Russian President Dmitry Medvedev accused Washington Thursday of imposing its plans to deploy a missile defence shield on European countries, a day after he threatened to retaliate if the United States pressed ahead with the project.

Wednesday Medvedev said he would arm Russia with missiles capable of countering the U.S. shield, deploy additional weapons in the west and south and set up an early-warning radar system in its Baltic enclave to counteract the U.S. system, which is not expected to be fully in place until 2020.

The construction of the European missile defence shield has been largely imposed (on Europe) by the United States, he told regional reporters at a briefing in the northern town of Petrozavodsk, some 920 km (570 miles) north of Moscow.

He quoted unnamed European leaders who, he said, had complained to him that they had a minor role in the project.

My partners...have hinted to me from time to time: It is the Americans who decided that, they are promoting it, and our role as NATO member states is to provide territory, he said.

Medvedev's attempt to divide Washington and its NATO partners could irk European countries, especially Poland and Romania, former Soviet bloc states that had agreed, along with Spain, to house parts of the missile shield.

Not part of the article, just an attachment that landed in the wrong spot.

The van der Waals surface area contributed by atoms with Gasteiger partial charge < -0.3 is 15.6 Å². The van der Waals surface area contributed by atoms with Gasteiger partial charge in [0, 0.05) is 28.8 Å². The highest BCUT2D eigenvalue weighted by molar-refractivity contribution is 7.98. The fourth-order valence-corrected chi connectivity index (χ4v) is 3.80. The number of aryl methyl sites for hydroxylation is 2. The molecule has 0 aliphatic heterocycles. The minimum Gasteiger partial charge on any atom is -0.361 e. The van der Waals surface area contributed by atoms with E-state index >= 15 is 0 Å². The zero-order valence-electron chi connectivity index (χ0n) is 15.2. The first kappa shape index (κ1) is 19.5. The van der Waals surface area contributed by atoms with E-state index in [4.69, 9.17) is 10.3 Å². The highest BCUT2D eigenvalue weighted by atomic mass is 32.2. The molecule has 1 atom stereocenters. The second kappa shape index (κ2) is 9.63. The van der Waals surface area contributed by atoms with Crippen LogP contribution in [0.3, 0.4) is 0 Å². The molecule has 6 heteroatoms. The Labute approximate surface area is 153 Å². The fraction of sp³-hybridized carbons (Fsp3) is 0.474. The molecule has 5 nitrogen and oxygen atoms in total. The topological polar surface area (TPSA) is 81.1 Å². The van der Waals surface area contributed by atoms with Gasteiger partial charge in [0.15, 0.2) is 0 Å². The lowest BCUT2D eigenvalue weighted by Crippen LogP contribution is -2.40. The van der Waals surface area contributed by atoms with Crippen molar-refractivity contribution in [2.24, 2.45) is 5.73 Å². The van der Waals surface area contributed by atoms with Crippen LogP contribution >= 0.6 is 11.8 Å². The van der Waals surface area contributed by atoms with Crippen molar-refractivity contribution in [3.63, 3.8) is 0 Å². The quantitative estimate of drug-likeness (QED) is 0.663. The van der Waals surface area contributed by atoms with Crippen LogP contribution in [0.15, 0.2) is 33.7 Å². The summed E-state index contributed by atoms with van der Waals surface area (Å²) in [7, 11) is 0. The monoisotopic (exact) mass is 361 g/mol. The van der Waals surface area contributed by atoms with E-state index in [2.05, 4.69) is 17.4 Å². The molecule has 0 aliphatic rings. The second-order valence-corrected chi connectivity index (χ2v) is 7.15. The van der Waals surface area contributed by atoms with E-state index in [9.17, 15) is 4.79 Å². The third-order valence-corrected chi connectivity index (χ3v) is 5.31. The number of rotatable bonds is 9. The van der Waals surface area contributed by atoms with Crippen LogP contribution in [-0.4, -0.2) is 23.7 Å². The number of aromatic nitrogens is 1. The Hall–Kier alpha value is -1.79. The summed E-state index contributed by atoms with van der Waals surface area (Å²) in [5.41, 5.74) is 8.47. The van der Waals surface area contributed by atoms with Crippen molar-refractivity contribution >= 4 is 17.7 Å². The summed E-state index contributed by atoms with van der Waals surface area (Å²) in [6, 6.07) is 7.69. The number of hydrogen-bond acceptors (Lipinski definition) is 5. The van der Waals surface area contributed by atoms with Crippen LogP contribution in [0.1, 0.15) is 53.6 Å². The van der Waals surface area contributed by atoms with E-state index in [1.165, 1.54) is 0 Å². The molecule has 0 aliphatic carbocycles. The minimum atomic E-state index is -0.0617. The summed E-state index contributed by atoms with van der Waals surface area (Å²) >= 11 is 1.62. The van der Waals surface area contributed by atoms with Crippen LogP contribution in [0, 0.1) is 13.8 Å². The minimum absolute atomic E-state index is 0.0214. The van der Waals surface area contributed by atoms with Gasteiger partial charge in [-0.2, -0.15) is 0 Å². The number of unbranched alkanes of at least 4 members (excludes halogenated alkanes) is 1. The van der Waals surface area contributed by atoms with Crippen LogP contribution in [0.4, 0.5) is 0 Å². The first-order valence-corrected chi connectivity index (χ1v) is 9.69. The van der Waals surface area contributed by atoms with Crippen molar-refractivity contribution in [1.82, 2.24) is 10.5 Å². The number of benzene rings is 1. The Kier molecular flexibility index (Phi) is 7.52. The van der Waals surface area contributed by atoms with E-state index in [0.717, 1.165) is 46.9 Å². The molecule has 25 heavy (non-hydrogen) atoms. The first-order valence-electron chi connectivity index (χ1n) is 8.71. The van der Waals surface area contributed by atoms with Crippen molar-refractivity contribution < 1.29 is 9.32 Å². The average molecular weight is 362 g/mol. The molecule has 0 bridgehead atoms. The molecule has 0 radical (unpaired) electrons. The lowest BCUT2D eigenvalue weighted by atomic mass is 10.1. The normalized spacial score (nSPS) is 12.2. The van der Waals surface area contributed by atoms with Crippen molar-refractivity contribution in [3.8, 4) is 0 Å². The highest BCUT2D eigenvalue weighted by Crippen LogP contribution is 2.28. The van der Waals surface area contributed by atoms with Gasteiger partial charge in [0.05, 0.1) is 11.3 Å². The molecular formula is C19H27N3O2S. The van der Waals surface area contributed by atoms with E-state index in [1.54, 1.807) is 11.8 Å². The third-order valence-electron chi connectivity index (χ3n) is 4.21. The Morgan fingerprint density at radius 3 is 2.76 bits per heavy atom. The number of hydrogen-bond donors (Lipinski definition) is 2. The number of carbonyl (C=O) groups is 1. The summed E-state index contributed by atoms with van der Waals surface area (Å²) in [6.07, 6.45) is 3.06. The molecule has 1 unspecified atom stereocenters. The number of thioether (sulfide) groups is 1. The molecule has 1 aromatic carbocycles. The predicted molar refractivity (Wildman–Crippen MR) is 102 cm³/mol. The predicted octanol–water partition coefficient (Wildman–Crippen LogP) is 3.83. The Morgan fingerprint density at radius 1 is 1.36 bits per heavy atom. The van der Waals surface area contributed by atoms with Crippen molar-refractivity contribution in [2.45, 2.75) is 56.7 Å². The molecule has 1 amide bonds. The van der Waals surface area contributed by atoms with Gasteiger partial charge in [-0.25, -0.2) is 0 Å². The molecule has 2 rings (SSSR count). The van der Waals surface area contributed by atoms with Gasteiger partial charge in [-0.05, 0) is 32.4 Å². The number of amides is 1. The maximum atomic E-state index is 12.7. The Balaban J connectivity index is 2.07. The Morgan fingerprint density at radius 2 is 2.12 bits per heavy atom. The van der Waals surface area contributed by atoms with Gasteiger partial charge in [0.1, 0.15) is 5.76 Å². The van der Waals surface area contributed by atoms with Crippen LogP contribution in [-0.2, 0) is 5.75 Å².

Russia's ex-satellites are traditionally sensitive to Moscow belittling their authority.

Russia maintains that the U.S. missile defence system aims to weaken its nuclear deterrent and wants legally binding guarantees that the system will not be directed against it. Washington says the shield will be deployed against countries like Iran and is not a threat to Russia.

Medvedev, who together with his U.S. counterpart Barack Obama called for a 'reset' in relations less than three years ago to improve Russia's ties with the West, has recently tended to echo Prime Minister Vladimir Putin's anti-western rhetoric.

His latest statements are widely seen as a way to please the domestic audience ahead of December 4 parliamentary polls and the March 2012 presidential vote, which are expected to steer Putin back to the Kremlin and secure Medvedev the post of prime minister by agreement between the two men.

(Reporting By Denis Dyomkin, writing by Alexei Anishchuk; editing by Tim Pearce)